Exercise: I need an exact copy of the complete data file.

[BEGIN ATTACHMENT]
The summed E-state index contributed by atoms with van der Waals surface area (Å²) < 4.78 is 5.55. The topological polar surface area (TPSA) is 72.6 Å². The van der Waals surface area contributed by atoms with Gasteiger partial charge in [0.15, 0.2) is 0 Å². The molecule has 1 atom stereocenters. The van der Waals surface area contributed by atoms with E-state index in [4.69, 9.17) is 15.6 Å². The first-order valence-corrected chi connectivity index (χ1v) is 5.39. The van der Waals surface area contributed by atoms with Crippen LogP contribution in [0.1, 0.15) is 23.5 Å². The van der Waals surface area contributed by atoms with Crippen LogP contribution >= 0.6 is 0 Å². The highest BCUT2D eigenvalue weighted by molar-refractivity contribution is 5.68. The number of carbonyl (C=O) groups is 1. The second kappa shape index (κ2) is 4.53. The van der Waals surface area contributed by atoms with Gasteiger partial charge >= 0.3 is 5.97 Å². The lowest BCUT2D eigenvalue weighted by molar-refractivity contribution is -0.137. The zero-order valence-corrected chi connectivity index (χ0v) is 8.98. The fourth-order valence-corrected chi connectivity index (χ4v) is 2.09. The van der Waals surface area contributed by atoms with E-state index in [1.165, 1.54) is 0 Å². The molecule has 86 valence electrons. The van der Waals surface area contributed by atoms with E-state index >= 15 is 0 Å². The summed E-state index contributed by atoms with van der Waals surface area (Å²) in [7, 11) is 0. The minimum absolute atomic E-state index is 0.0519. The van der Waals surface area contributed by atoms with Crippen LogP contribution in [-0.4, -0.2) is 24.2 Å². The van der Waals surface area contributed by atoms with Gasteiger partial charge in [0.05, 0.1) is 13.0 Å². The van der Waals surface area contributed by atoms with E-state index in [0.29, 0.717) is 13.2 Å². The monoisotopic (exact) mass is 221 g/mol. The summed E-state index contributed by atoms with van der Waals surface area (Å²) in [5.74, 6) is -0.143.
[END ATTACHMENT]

The summed E-state index contributed by atoms with van der Waals surface area (Å²) < 4.78 is 5.55. The topological polar surface area (TPSA) is 72.6 Å². The van der Waals surface area contributed by atoms with Gasteiger partial charge in [0.15, 0.2) is 0 Å². The molecule has 1 atom stereocenters. The van der Waals surface area contributed by atoms with E-state index in [4.69, 9.17) is 15.6 Å². The first-order valence-corrected chi connectivity index (χ1v) is 5.39. The van der Waals surface area contributed by atoms with Crippen LogP contribution in [0.1, 0.15) is 23.5 Å². The van der Waals surface area contributed by atoms with Crippen LogP contribution >= 0.6 is 0 Å². The highest BCUT2D eigenvalue weighted by molar-refractivity contribution is 5.68. The number of carbonyl (C=O) groups is 1. The second kappa shape index (κ2) is 4.53. The van der Waals surface area contributed by atoms with Gasteiger partial charge >= 0.3 is 5.97 Å². The lowest BCUT2D eigenvalue weighted by molar-refractivity contribution is -0.137. The zero-order valence-corrected chi connectivity index (χ0v) is 8.98. The fourth-order valence-corrected chi connectivity index (χ4v) is 2.09. The van der Waals surface area contributed by atoms with E-state index in [1.165, 1.54) is 0 Å². The molecule has 86 valence electrons. The van der Waals surface area contributed by atoms with E-state index >= 15 is 0 Å². The summed E-state index contributed by atoms with van der Waals surface area (Å²) in [7, 11) is 0. The minimum absolute atomic E-state index is 0.0519. The van der Waals surface area contributed by atoms with Crippen LogP contribution in [-0.4, -0.2) is 24.2 Å². The van der Waals surface area contributed by atoms with Gasteiger partial charge in [0.05, 0.1) is 13.0 Å². The van der Waals surface area contributed by atoms with E-state index in [0.29, 0.717) is 13.2 Å². The monoisotopic (exact) mass is 221 g/mol. The summed E-state index contributed by atoms with van der Waals surface area (Å²) in [5.74, 6) is -0.143.